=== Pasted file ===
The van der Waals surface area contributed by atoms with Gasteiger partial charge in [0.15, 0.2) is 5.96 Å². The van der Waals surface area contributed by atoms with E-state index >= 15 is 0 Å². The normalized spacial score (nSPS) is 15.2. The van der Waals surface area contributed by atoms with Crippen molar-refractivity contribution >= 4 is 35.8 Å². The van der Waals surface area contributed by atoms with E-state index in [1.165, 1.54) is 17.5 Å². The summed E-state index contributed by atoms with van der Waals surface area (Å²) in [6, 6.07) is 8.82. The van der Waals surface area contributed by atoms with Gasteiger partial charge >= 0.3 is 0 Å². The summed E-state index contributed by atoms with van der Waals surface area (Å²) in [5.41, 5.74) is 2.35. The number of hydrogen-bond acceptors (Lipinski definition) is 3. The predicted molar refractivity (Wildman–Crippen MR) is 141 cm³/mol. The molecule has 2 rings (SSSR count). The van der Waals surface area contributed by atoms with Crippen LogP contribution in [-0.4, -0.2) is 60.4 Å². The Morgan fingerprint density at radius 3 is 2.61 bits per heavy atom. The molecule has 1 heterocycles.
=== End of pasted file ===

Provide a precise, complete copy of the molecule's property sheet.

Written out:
The van der Waals surface area contributed by atoms with Gasteiger partial charge in [0.15, 0.2) is 5.96 Å². The van der Waals surface area contributed by atoms with E-state index >= 15 is 0 Å². The normalized spacial score (nSPS) is 15.2. The van der Waals surface area contributed by atoms with Crippen molar-refractivity contribution >= 4 is 35.8 Å². The van der Waals surface area contributed by atoms with E-state index in [1.165, 1.54) is 17.5 Å². The summed E-state index contributed by atoms with van der Waals surface area (Å²) in [6, 6.07) is 8.82. The van der Waals surface area contributed by atoms with Gasteiger partial charge >= 0.3 is 0 Å². The summed E-state index contributed by atoms with van der Waals surface area (Å²) in [5.41, 5.74) is 2.35. The number of hydrogen-bond acceptors (Lipinski definition) is 3. The predicted molar refractivity (Wildman–Crippen MR) is 141 cm³/mol. The molecule has 2 rings (SSSR count). The van der Waals surface area contributed by atoms with Crippen LogP contribution in [-0.4, -0.2) is 60.4 Å². The Morgan fingerprint density at radius 3 is 2.61 bits per heavy atom. The molecule has 1 heterocycles.